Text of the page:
Their work is part of an international study, which has come up with an improved theoretical model about the orbital and rotational dynamics of the Earth and its satellite, and which the scientific community will be able to use to obtain more precise measurements in order to aid future NASA missions to the moon.
Juan J. A. Getino, from the Applied Mathematics Department of the University of Valladolid, and Alberto Escapa, from the Applied Mathematics Department of the Higher Polytechnic School of the University of Alicante, suggest in their work that the Earth and the moon should be considered as “multi-layered” systems. In order to analyse their movements, the researchers have used Hamiltonian mechanics, a kind of classical mechanics used, among other things, to study the movements of heavenly bodies in response to gravitational effects.
“The Earth can be viewed as a three-layered system, with a solid exterior mantle, a fluid intermediary layer and a solid interior nucleus,” Getino tells SINC. The researcher points out that the new proposition applies multi-layer theories to the study of the rotation and movements of the moon, as well as its interaction with the Earth.
“The end objective of this multidisciplinary study is to develop a more complete model of the movements of the moon, to make it possible to correctly interpret the increasingly precise data we have about the distance between it and the Earth,” says Alberto Escapa.
Although based in classic mechanics, the contributions of the Spanish scientists to this study of the rotational and orbital dynamics of the moon are part of a more ambitious project based on Einstein’s general theory of relativity. In fact, the study, published recently in the journal Advances in Space Research, is being led by the relativist astronomer Sergei M. Kopeikin, from the University of Missouri, United States, and also involves the participation of other researchers from the United States, Germany, Russia and China.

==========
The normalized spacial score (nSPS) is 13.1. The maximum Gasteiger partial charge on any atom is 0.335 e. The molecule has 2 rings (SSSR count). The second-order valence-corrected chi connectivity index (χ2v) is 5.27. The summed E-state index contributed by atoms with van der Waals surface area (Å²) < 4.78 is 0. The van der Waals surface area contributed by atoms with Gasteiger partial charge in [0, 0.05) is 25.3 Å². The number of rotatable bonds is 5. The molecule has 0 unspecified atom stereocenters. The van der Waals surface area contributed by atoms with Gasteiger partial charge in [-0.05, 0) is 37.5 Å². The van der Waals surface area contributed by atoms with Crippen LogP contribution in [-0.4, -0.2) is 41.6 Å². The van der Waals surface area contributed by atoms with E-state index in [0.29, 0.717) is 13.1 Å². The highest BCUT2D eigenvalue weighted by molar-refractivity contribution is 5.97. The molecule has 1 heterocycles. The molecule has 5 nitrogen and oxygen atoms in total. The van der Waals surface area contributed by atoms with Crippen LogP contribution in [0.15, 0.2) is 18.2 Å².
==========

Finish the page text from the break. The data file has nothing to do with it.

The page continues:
Escapa points out that their proposition involves “extrapolating to the moon a mathematical model that we had previously developed in order to explain the small changes within the Earth’s rotational axis”. This model helped to improve GPS navigation systems, and in 2003 led to Getino and Escapa, along with other scientists, being awarded the European Union’s Descartes Prize for Research.
Using a laser to measure the distance between the Earth and the moon
Today, the latest improvements in laser measuring system technology (Lunar Laser Ranging) enable precise measurement of the distance between the Earth and its satellite down to almost a millimetre. Work in this area started with the Apollo era programmes more than 35 years ago, when the first corner-cube reflectors (CCR) started to be installed on the lunar surface. These devices reflect rays of light emitted by various terrestrial stations, making it possible to measure the distance between the Earth and the moon.
The measurements provided by LLR are “crucial”, according to the study, both in terms of moving forward in understanding the fundamental laws of gravitational physics, but also in improving understanding of the moon’s internal structure, as well as to help in the planning of future robotic and manned missions to the moon. The relativist theoretical model, complemented by the work of the Spanish scientists, could help to bring about progress in these fields.
NASA is weighing up the possibility of incorporating the results of this modelling into its GEODYN programme, a piece of software developed in order to analyse the orbits of satellites and estimate geodesic parameters to help improve space ship navigation, and to be able to land precisely on any part of the moon.
SINC Team | alfa
22.09.2017 | University of Kansas
22.09.2017 | Forschungszentrum MATHEON ECMath
A warming planet
19.09.2017 | Event News
12.09.2017 | Event News
06.09.2017 | Event News
22.09.2017 | Life Sciences
22.09.2017 | Medical Engineering
22.09.2017 | Physics and Astronomy